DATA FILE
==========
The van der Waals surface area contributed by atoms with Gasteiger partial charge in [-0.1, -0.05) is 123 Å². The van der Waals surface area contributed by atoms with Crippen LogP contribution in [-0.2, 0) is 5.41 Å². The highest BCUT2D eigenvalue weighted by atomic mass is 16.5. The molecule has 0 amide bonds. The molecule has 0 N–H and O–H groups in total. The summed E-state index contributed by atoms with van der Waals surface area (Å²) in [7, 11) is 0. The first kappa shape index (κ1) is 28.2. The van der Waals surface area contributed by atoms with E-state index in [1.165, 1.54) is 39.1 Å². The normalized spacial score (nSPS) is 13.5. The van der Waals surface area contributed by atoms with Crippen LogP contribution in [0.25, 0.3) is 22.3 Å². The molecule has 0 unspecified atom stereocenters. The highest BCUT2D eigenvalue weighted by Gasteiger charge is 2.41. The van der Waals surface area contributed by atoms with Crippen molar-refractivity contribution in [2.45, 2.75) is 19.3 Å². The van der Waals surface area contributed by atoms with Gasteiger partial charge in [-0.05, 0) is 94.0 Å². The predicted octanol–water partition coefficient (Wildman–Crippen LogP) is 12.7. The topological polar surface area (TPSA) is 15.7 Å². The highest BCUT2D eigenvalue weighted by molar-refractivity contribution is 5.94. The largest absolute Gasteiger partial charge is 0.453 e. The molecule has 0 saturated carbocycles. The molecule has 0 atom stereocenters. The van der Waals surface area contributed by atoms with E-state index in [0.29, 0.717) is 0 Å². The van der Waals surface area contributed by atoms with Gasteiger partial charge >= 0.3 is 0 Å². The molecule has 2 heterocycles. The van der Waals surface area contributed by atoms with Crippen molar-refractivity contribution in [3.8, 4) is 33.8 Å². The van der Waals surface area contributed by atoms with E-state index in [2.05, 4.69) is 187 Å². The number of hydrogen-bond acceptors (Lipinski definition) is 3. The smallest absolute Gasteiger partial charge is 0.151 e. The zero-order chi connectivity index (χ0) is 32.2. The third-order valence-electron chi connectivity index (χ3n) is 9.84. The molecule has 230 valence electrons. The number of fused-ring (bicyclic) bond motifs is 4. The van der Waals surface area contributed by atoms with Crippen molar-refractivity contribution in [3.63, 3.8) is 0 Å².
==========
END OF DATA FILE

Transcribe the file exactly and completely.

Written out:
The van der Waals surface area contributed by atoms with Gasteiger partial charge in [-0.1, -0.05) is 123 Å². The van der Waals surface area contributed by atoms with Crippen LogP contribution in [-0.2, 0) is 5.41 Å². The highest BCUT2D eigenvalue weighted by atomic mass is 16.5. The molecule has 0 amide bonds. The molecule has 0 N–H and O–H groups in total. The summed E-state index contributed by atoms with van der Waals surface area (Å²) in [7, 11) is 0. The first kappa shape index (κ1) is 28.2. The van der Waals surface area contributed by atoms with E-state index in [1.165, 1.54) is 39.1 Å². The normalized spacial score (nSPS) is 13.5. The van der Waals surface area contributed by atoms with Crippen LogP contribution in [0.25, 0.3) is 22.3 Å². The molecule has 0 unspecified atom stereocenters. The highest BCUT2D eigenvalue weighted by Gasteiger charge is 2.41. The van der Waals surface area contributed by atoms with Crippen molar-refractivity contribution in [2.45, 2.75) is 19.3 Å². The van der Waals surface area contributed by atoms with Gasteiger partial charge in [-0.05, 0) is 94.0 Å². The predicted octanol–water partition coefficient (Wildman–Crippen LogP) is 12.7. The topological polar surface area (TPSA) is 15.7 Å². The highest BCUT2D eigenvalue weighted by molar-refractivity contribution is 5.94. The largest absolute Gasteiger partial charge is 0.453 e. The molecule has 0 saturated carbocycles. The molecule has 0 atom stereocenters. The van der Waals surface area contributed by atoms with E-state index in [0.29, 0.717) is 0 Å². The van der Waals surface area contributed by atoms with Gasteiger partial charge >= 0.3 is 0 Å². The molecule has 2 heterocycles. The van der Waals surface area contributed by atoms with Crippen molar-refractivity contribution in [3.8, 4) is 33.8 Å². The van der Waals surface area contributed by atoms with E-state index in [2.05, 4.69) is 187 Å². The number of hydrogen-bond acceptors (Lipinski definition) is 3. The smallest absolute Gasteiger partial charge is 0.151 e. The zero-order chi connectivity index (χ0) is 32.2. The third-order valence-electron chi connectivity index (χ3n) is 9.84. The molecule has 230 valence electrons. The number of fused-ring (bicyclic) bond motifs is 4. The van der Waals surface area contributed by atoms with Crippen molar-refractivity contribution in [3.63, 3.8) is 0 Å².